2023-24 Sensory Neuroscience & Engineering Seminar Series
Sensory hair cell regeneration in the zebrafish – how to turn the lateral line into an ear
Tatjana Piotrowski, PhD, Stowers Institute for Medical Research
Hearing loss in mammals is due to the lack of regeneration in the cochlea after the death of mechanosensory hair cells. Regenerating hair cells is a central strategy for restoring hearing, but triggering proliferative regeneration and maturation of hair cells remains elusive. Zebrafish have an array of mechanosensory hair cell-containing neuromasts along the trunk, called the lateral line. Zebrafish hair cells share genetic, functional, and structural similarity with mammalian inner ear hair cells, but zebrafish hair cells readily and rapidly regenerate following death to restore full function. We have characterized the transcriptional changes during regeneration in the lateral line in a fine time scale using scRNA-seq. We identified three subsequently activated gene modules that serve as a blueprint to trigger regeneration in mammals. The transcription factor prdm1a is upregulated in the third module and expressed in hair cells of the lateral line, but not in hair cells of the zebrafish or mammalian inner ear. Previously, prdm1 has been shown to control a fate switch in various cell types, including B lymphocytes and photoreceptors in the retina. We mutated prdm1a in zebrafish and found a cell type fate switch between lateral line and inner ear hair cells, with many specific inner ear hair cell genes ectopically expressed in lateral line hair cells of the mutants. We performed ATAC-seq and ChIP-seq to characterize enhancers and binding motifs that allowed us to build a gene regulatory network that resembles inner versus outer hair cell fate decisions in the mouse. Prdm1a plays an important role in hair cell evolution but might also have implications for triggering hair cell regeneration in the mouse.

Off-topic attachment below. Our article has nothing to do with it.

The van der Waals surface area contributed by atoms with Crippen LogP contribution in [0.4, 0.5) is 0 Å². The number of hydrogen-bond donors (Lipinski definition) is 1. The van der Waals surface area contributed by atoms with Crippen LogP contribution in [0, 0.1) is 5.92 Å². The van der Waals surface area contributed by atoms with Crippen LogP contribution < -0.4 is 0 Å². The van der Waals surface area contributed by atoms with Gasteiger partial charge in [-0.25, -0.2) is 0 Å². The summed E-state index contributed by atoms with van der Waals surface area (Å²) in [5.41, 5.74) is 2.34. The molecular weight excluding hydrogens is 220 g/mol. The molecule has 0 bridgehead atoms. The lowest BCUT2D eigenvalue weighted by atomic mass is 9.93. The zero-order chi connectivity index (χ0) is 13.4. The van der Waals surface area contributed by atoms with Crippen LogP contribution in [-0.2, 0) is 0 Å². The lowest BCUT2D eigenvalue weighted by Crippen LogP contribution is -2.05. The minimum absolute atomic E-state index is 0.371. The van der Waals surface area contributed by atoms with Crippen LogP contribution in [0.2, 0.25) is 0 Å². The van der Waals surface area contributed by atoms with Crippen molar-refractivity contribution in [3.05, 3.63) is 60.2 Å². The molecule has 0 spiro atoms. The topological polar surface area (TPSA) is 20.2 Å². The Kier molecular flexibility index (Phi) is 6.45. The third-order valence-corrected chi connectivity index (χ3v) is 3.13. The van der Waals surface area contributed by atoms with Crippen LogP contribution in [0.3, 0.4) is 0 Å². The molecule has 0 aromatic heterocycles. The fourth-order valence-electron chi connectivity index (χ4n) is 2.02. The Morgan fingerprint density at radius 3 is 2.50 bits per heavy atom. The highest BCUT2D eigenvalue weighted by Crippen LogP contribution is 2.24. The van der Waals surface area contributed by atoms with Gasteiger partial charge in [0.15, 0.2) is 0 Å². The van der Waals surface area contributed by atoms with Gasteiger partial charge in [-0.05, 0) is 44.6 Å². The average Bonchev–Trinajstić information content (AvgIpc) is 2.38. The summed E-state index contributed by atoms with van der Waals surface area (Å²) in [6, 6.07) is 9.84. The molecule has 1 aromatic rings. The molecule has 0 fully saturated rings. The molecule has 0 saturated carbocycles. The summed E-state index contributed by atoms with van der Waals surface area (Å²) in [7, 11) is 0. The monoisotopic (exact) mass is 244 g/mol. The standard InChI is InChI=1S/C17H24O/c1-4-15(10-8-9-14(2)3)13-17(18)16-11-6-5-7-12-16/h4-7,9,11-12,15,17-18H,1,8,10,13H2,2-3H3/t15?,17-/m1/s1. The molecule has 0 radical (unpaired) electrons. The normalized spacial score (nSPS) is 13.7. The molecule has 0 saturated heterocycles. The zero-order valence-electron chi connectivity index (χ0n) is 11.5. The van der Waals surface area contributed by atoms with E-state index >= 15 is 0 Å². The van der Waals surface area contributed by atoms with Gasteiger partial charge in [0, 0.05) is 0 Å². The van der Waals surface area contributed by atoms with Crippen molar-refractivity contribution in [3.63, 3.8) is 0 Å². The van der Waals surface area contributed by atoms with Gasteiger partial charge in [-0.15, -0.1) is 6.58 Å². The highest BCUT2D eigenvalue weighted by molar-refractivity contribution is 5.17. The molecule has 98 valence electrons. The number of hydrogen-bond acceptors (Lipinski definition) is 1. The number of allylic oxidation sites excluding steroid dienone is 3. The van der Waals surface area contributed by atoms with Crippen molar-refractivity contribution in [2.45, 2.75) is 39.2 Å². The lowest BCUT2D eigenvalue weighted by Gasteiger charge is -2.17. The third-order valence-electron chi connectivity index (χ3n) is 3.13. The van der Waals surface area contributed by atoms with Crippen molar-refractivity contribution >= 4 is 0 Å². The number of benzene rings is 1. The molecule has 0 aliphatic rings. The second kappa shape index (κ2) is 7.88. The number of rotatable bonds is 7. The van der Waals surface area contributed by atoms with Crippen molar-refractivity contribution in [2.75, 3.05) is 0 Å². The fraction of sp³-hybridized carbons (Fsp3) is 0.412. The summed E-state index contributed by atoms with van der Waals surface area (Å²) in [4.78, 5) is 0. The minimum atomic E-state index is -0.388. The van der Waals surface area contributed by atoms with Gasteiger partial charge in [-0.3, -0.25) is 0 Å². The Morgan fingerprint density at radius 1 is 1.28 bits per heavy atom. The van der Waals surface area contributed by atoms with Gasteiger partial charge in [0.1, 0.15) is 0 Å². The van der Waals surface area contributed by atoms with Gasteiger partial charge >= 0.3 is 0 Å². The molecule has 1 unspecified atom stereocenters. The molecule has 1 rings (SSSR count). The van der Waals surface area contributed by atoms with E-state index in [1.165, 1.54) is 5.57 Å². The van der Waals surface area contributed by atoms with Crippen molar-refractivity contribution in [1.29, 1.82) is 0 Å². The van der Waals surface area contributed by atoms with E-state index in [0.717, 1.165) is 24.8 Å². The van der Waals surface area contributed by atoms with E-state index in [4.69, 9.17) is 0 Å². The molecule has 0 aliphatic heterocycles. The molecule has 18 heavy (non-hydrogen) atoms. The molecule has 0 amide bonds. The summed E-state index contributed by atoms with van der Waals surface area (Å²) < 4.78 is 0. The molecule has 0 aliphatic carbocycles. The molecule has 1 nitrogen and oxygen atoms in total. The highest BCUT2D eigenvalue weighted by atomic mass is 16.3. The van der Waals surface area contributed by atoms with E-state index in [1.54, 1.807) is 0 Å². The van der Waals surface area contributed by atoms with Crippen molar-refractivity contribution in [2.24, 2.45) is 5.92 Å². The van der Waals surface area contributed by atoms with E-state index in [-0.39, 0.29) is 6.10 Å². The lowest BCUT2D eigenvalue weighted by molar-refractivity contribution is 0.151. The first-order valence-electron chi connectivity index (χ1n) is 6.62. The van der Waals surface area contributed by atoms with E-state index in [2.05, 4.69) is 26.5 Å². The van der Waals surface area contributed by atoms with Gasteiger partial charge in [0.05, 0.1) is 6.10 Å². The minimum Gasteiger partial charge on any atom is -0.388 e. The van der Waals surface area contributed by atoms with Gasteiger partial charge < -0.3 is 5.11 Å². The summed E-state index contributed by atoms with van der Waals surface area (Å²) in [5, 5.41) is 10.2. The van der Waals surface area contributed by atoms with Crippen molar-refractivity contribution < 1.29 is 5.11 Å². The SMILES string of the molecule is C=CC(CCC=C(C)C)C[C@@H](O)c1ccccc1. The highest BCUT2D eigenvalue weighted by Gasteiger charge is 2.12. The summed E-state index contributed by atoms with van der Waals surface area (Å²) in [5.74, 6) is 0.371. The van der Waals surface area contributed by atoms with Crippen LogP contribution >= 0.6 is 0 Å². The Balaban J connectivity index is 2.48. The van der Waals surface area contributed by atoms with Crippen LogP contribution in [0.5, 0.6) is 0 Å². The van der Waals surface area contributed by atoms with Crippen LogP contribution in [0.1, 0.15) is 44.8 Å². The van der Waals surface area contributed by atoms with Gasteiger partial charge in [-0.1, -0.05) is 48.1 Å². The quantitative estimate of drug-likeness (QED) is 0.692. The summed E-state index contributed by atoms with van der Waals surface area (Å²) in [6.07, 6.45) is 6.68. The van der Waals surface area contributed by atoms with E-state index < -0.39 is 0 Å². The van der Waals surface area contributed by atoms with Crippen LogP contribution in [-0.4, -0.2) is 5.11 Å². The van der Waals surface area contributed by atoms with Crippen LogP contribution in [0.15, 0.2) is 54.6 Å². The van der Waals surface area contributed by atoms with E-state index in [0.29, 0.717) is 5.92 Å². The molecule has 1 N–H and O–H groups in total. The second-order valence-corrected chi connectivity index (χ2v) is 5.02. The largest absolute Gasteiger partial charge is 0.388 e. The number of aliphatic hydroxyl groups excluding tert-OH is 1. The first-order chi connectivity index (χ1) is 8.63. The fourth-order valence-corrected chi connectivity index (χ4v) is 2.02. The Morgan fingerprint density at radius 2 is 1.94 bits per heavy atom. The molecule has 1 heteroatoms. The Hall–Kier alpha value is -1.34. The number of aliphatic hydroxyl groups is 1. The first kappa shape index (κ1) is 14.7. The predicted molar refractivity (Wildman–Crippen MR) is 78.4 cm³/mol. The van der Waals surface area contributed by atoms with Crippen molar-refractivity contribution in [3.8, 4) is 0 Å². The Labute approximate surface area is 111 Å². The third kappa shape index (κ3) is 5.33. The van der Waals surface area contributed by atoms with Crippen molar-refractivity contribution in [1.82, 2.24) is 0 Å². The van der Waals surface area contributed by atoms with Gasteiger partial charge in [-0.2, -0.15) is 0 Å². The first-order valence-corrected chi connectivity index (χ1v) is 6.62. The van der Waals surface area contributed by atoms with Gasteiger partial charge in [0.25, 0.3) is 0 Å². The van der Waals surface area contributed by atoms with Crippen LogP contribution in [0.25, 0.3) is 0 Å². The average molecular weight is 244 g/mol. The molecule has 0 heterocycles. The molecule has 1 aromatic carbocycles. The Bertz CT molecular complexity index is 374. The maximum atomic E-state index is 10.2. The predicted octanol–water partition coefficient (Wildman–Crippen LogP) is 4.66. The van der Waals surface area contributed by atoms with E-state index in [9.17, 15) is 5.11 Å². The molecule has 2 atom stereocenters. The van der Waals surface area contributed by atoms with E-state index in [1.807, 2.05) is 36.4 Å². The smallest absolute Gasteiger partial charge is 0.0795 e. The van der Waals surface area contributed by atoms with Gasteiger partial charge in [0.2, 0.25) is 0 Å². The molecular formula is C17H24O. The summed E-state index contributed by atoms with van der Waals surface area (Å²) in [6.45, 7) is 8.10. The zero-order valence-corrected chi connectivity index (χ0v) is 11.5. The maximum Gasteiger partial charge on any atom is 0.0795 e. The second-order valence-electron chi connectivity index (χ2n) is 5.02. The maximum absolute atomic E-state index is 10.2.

Towards Hearing Restoration: Investigating the Genetic Restrictions on Hair Cell Regeneration in the Mature Inner Ear
Melissa McGovern, PhD, University of Pittsburgh
One significant cause of hearing loss is the loss of sensory cells in the inner ear called hair cells. These cells detect sound from the environment and send signals to the brain. These hair cells are susceptible to numerous insults including loud noises (think rock concerts, military activities, industrial noise exposure), ototoxic medications (for example aminoglycoside antibiotics and platinum-based chemotherapeutics), and the natural aging process.
Melissa investigates the ability of the mature mouse ear to respond to genetic reprogramming of non-sensory cells. She has found that cells directly adjacent to the sensory hair cells (called supporting cells) are responsive to reprogramming following hair cell loss. These cells convert into hair cells and attract innervation; however, they do not yet transmit sound signals to the brain. In addition, Melissa has found that other cells within the hearing organ can robustly respond to genetic reprogramming and be converted into hair cells. While these cells are not in the correct location for hearing recovery, these are thought to be the cells that form a scar in the ear following severe cochlear damage. This makes them an important target for hearing restoration therapeutics.
Physics of the Auditory System